The Curse of the Play: Is there an evil spell on “The Scottish Play”?
Directions: Read and take notes on the curse of Macbeth. Then write one paragraph explaining whether you think the curse is real or not. In your paragraph, explain what the curse is, its origins and theories, and use specific evidence to support your thesis. Due today.
Macbeth was written in the early 1600's (most likely sometime between 1604 and 1606) by William Shakespeare. According to legend, it was performed at Hampton Court in 1606 for King James I and his brother-in-law, King Christian of Denmark, and was clearly designed to appeal to King James. Not only was Banquo, who just happens to be a part of the Stuart family tree (as was James), portrayed favorably, but the play itself was fairly short, probably because King James preferred short plays. Most importantly, James himself had previously published a book on witches and how to detect them. Because of this, Shakespeare decided to give his play a supernatural twist in another effort to please the King. For the opening scene of Act IV, he reproduced a sacred black-magic ritual in which a group of witches danced about a black cauldron, shouting out strange phrases and ingredients to be thrown into it. The practitioners of rituals such as this one were not very amused by Shakespeare's public exposure of their witchcraft, and as punishment they decided to cast their own spell on the play Macbeth that still haunts it to this day.
Supposedly, saying the name "Macbeth" inside a theater will bring bad luck to the play and anyone acting in it. The only exception is when the word is spoken as a line in the play. In order to reverse the bad luck, the person who uttered the word must exit the theater, spin around three times saying a profanity, and then ask for permission to return inside. There are several other variations of this ritual that involve spitting over your shoulders or simply letting out a stream of cuss words. Some say that you must repeat the words "Thrice around the circle bound, Evil sink into the ground," or you can turn to Will himself for assistance and cleanse the air with a quotation from Hamlet. Whatever steps that you choose to take, failing to do anything to prevent the curse from taking effect will ensure that you will in for some trouble. To avoid bringing up the curse in the first place, most people refer to Macbeth as one of it's several nicknames, with "the Scottish Play" seeming to be the most popular of them. Go up to any experienced actor and ask him about the Scottish Play, and he or she will almost certainly know exactly what you are talking about.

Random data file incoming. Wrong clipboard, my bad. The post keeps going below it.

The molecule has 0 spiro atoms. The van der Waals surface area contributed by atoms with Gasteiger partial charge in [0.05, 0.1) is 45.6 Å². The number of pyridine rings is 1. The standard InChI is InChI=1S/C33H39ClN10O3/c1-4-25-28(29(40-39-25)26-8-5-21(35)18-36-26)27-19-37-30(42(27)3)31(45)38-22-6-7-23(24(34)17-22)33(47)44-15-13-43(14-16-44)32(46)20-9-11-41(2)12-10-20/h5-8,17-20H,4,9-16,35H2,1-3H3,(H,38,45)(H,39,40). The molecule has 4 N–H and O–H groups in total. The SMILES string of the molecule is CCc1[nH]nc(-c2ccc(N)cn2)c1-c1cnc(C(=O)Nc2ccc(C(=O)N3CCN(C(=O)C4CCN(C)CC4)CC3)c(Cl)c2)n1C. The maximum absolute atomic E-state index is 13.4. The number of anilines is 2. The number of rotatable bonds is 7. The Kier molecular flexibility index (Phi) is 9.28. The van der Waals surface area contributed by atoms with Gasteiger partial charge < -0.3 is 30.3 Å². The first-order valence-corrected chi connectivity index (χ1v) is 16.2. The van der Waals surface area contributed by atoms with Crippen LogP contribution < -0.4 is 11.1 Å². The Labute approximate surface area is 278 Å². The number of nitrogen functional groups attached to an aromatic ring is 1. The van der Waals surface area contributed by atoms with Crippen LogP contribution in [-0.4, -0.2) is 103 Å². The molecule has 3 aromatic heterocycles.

Here are some of the gory particulars:
Beginning with its first performance, in 1606, Dear Will himself was forced to play Lady Macbeth when Hal Berridge, the boy designated to play the lady with a peculiar notion of hospitality, became inexplicably feverish and died. Moreover, the bloody play so displeased King James I that he banned it for five years.
When performed in Amsterdam in 1672, the actor playing Macbeth substituted a real dagger for the blunted stage one and with it killed Duncan in full view of the audience.
As Lady Macbeth, Sarah Siddons was nearly ravaged by a disapproving audience in 1775; Sybil Thorndike was almost strangled by a burly actor in 1926; Diana Wynyard sleepwalked off a balcony, falling down 15 feet.
During its 1849 performance at New York's Astor Place, a riot broke out in which 31 people were trampled to death.
In 1937, when Laurence Olivier took on the role of Macbeth, a 25 pound stage weight crashed within an inch of him, and his sword which broke onstage flew into the audience and hit a man who later suffered a heart attack.
In 1934, British actor Malcolm Keen turned mute onstage, and his replacement, Alister Sim, like Hal Berridge before him, developed a high fever and had to be hospitalized.
In the 1942 Macbeth production headed by John Gielgud, three actors -- Duncan and two witches -- died, and the costume and set designer committed suicide amidst his devilish Macbeth creations.
The indestructible Charlton Heston, in an outdoor production in Bermuda in 1953, suffered severe burns in his groin and leg area from tights that were accidentally soaked in kerosene.
An actor's strike felled Rip Torn's 1970 production in New York City; two fires and seven robberies plagued the 1971 version starring David Leary; in the 1981 production at Lincoln Center, J. Kenneth Campbell, who played Macduff, was mugged soon after the play's opening.
Of course, no explanations have been given for the seemingly inevitable toil and trouble that is part and parcel of this unlucky play.